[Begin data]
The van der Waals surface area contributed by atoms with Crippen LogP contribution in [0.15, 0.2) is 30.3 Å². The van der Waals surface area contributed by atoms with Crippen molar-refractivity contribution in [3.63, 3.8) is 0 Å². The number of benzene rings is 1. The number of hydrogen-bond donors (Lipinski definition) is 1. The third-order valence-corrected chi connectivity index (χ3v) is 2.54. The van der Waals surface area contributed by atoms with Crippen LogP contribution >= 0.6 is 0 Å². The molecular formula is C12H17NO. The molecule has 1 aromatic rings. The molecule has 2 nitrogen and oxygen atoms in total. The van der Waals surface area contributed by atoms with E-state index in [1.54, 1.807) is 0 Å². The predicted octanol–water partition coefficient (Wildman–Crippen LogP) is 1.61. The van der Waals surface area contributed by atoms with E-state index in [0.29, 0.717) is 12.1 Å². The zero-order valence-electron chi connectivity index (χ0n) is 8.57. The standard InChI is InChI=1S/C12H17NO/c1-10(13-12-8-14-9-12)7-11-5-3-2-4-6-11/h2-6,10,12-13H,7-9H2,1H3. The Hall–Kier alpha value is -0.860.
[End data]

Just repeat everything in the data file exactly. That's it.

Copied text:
The van der Waals surface area contributed by atoms with Crippen LogP contribution in [0.15, 0.2) is 30.3 Å². The van der Waals surface area contributed by atoms with Crippen molar-refractivity contribution in [3.63, 3.8) is 0 Å². The number of benzene rings is 1. The number of hydrogen-bond donors (Lipinski definition) is 1. The third-order valence-corrected chi connectivity index (χ3v) is 2.54. The van der Waals surface area contributed by atoms with Crippen LogP contribution >= 0.6 is 0 Å². The molecular formula is C12H17NO. The molecule has 1 aromatic rings. The molecule has 2 nitrogen and oxygen atoms in total. The van der Waals surface area contributed by atoms with E-state index in [1.54, 1.807) is 0 Å². The predicted octanol–water partition coefficient (Wildman–Crippen LogP) is 1.61. The van der Waals surface area contributed by atoms with E-state index in [0.29, 0.717) is 12.1 Å². The zero-order valence-electron chi connectivity index (χ0n) is 8.57. The standard InChI is InChI=1S/C12H17NO/c1-10(13-12-8-14-9-12)7-11-5-3-2-4-6-11/h2-6,10,12-13H,7-9H2,1H3. The Hall–Kier alpha value is -0.860.